"Ball, ball, ball"- Denise
Potty Training may be one of the most frustrating, yet common challenges you will face when introducing a puppy into your home. Let’s start by discussing things pet owners should not do. Try to avoid using newspaper or puppy pads, which can mislead your dog into believing it is okay to relieve himself inside your home. Secondly, DO NOT punish the dog for pottying in the wrong place and never rub the dog’s nose in. If you are going to be away from home for long periods of time, it is important to be consistent in following these simple steps.
Step #1—Management System
One of the first things you should do is establish a management system or “Den Space”. (A crate or kennel is usually the best type) The crate or kennel should be just large enough for your dog to easily stand up and turn around. A crate that is too big or using a large crate without a divider will give your puppy the opportunity to relieve himself in the crate. A crate with a removable divider, allowing the interior of the crate to grow as your puppy matures, will be the best solution. A playpen or even a small bathroom, are also options for a “Den Space”. If you choose either of these den spaces, make sure they are “puppy-proof,” or free of objects or materials that dogs can chew or destroy.
Every time your dog comes out of his “Den Space,” you should take him to the designated “Potty” area. In the early stages of training, it is important to make both the exit door and the “Potty” area consistent.
Next, select a word or phrase to use as a command each time you take your dog outdoors to relieve himself. The word “Potty” is most commonly used and may be the best choice. Another phrase you might consider is, “Do your business.” An important step in this training is to use your word or phrase repeatedly, beginning the moment your dog is released from his “Den Space.” This will begin to teach your dog what exit to approach when he has to go. Once your dog is outside, keep repeating your word or phrase. Do not yell or use a questioning tone of voice, instead use a motivating voice. When your dog begins to relieve himself, immediately start to praise him. Do not wait until he is finished before giving him the positive reinforcement he deserves for going in the correct place.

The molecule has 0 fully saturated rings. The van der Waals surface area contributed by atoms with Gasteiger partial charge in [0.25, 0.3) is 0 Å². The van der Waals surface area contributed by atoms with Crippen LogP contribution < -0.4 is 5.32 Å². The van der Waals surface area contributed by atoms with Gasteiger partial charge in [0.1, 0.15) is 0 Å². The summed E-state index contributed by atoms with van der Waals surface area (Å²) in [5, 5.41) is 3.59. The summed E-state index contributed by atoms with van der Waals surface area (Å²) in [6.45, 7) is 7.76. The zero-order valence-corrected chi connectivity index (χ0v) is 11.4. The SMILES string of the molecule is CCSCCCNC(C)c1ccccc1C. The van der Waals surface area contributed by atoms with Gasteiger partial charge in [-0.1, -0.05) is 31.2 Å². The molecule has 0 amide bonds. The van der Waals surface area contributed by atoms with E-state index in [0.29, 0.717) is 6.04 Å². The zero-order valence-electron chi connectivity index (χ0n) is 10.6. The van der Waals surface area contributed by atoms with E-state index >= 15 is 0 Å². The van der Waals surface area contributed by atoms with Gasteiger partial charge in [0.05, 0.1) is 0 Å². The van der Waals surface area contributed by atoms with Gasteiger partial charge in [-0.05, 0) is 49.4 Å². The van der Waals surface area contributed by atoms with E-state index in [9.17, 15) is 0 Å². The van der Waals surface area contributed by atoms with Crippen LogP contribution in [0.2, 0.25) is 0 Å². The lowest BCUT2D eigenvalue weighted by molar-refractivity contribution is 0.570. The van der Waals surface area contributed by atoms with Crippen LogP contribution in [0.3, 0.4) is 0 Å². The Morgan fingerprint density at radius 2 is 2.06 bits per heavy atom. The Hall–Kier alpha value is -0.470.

A Word About Feeding:
An important part of defining your routine includes establishing a consistent feeding schedule. Ideally you should feed your dog two times a day (For puppies: two to three times a day). Leave the food down for only 5 to 8 minutes per feeding. If your dog doesn’t eat within that period of time, remove the food until the next meal. Don’t worry if your dog skips a feeding, he will eat when he needs to and within a couple of days he will be eating at mealtime. If you don’t know when food goes in, you won’t know when it is ready to come out!
While your dog is out of his “Den Space” it is important to supervise him. Always be on the lookout for signs that your dog has to relieve himself, such as sniffing around or circling in place. One fatal yet common mistake is giving your puppy too much freedom, too quickly.
Initially: 100% Supervision
When you first start potty training, don’t let the dog out of your sight, no matter where he is within your home. You need to catch him in the act of relieving himself, in the wrong place, every time. Supervision will eliminate unseen accidents and reinforce the rules of housebreaking.
If you can’t give your dog 100 percent supervision, tether him to a table or a chair with a leash. This is ideal if you are eating a meal or just relaxing and watching television. If you are preoccupied and cannot watch your puppy, keep him in his “Den Space”.
When Accidents Happen…
If you catch your puppy making a mistake, immediately take him to the “potty” area. It isn’t necessary to correct or scold your dog when you catch him going in the wrong place. If you find an accident after the fact, just clean it up and refer to your rules of supervision. Within these three steps, you will soon discover that the key to successfully housebreaking your puppy comes down to one principal… Be Consistent!
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